Way Too Fishing Early, 2016 Democratic Primary Edition

by Russell M.

So I got bored at work and decided to turn my mind towards the next, next election because… well because I have no soul at this point, I think. Seriously, writing about 2016 right now is really really stupid because no-one (not even gay math wizard Nate Silver) knows how 2014 is going to turn out. As this is just my thoughts and play-by-play of the future, I welcome any and all comments, quibbles, arguments, and your thoughts on my thoughts fellow league members.

First off I will sort out the contenders into 4 tiers.

Tier 1: Hers if she wants it.

Hillary Clinton: Pros: Four years as Secretary of State with mainly positive press has made Hillz the presumptive favorite in my mind.  If she declares then the field will more or less clear as all of the money goes to her. Has the Big Dog in her back pocket. Cons: Still a Clinton, her announcement will quintuple Drudge’s daily hits, because if anyone is willing to misrepresent, fabricate, and out and out lie about the Clinton’s it is Matty Drudge. Has the Big Dogs baggage. If you loved the 90’s Clinton hate fest prepare to feast once she announces.

Tier 2: Praying Hillary does not run caucus

VP Joe Biden: With 8 years as VPOTUS and his own long career of public service (plus his hulk smash of Paul Ryan in the VP debate) makes Old-Handsome Joe the favorite should Hillary decide she does not wish to join the cluster-frack again.  Add in the support from the “Obama Machine” (OFA and the president himself) I believe Joe will roll the non Hillz field.  He has always been better at playing “just folks” then any other eligible democrat I can think of.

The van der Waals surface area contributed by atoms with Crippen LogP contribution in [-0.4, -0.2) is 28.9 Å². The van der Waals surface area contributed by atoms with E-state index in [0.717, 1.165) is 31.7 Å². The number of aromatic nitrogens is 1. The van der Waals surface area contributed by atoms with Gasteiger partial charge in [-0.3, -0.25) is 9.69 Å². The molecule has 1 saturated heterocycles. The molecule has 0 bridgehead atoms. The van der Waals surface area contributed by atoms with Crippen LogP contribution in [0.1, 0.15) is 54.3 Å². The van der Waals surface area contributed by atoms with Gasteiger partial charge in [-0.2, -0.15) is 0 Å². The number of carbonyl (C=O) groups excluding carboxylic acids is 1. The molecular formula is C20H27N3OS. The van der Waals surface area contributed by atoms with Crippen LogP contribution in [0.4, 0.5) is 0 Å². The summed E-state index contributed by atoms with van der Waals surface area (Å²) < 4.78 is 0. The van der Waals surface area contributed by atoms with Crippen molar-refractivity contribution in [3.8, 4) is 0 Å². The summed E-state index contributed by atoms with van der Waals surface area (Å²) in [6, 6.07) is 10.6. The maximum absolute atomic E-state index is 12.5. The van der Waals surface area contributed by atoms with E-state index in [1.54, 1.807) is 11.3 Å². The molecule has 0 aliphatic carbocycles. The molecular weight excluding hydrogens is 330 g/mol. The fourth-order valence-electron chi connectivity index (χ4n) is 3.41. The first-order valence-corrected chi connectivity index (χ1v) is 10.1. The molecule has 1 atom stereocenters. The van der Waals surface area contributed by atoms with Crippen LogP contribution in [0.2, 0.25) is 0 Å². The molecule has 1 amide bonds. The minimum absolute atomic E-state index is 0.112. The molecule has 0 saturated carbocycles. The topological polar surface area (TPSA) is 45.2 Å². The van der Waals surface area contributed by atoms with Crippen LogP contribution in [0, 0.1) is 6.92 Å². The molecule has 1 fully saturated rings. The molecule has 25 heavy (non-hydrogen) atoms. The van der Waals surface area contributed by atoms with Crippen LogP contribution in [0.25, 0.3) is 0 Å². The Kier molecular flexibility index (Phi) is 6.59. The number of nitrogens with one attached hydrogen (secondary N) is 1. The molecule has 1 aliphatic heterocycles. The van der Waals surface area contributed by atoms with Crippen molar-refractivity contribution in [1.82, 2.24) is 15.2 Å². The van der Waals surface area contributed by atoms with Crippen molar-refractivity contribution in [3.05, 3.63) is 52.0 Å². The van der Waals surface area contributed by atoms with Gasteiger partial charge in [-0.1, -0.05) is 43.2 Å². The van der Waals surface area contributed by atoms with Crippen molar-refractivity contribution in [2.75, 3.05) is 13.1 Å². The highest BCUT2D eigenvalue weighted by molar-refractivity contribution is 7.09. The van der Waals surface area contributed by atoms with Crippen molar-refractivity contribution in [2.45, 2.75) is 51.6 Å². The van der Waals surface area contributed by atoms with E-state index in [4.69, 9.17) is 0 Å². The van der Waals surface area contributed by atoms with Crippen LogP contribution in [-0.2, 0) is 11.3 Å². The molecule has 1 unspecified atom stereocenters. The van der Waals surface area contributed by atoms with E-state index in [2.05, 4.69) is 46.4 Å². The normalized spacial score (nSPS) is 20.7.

Governor Andrew Cuomo: Runs a large state and has a track record of stabbing his more liberal coalition members in the back (see NY state senate elections of 2012, where he mostly sat out.) Pros: Loved by Wall St. money, has good hair and able to speak in complete sentences. Has a mostly NY liberal record. Cons: Some members of the party hate backstabbing and deal-making with republicans. Has not been a BFF to labor.  Loved by Wall St.

Tier 3: Outside looking in gang

Senator Liz Warren: Pros: Has name recognition, liberal record, foe of big banks and other titans of finance. Generates My Little Pony levels of fandom from most of the base. Cons: The big money largely hates her with the fiery passion of a thousand suns. Will be called a socialist about 10 million times because she is more Liberal than the President. Is a Woman (still think that’s going to be an issue).

Martin O’Malley & Deval Patrick: Pros: Both run what appear to be competent state governments, have liberal records, and both had speaking spots at the 2012 convention (where Patrick killed O’Malley, by the way).  Cons: Little name recognition, both are NE liberals who may not play in the rest of the country.  I give Patrick a slight edge over O’Malley due to the convention speeches – which is the only time I can recall them sharing the same space and audience.

Tier 4: Dark-horses

Brian Schweitzer: Pros: Moderate to conservative Governor of Montana, former and Current business man, has a lot of appeal to moderate voters of both parties, has won two elections in the reddest of red states.  Cons: Has shown little intrest in running for higher office, hates D.C with fiery passion.  Not a lot of name recognition outside of MT. Pisses of the liberal base something fierce from time to time.

Governor John Hickenlooper: Pros: Former businessman, has signed legislation that liberals like (civil unions, gun control) and is seemingly okay with pot legalization. Cons: John who?

Governor Jerry Brown: Pros: Runs the largest state in the union.  Has shown an ability to work within and without the system to pass his agenda.  If California is still showing job-growth and a balanced budget in 2015, Gov. Moonbeam’s light may shine bright enough to consider running.  Cons: Older then dirt.  Is nicknamed moonbeam. Is very liberal.  Should have ran in 92.

Both of the Brothers Castro: Because they are photogenic, come from Texas, and are hispanic/latino/whatever, which does factor in.  From their TV appearances and speeches that I have seen, both are smooth on the stump.  Cons: The name Castro, lack of big money, doubtful they could carry their own state in the general.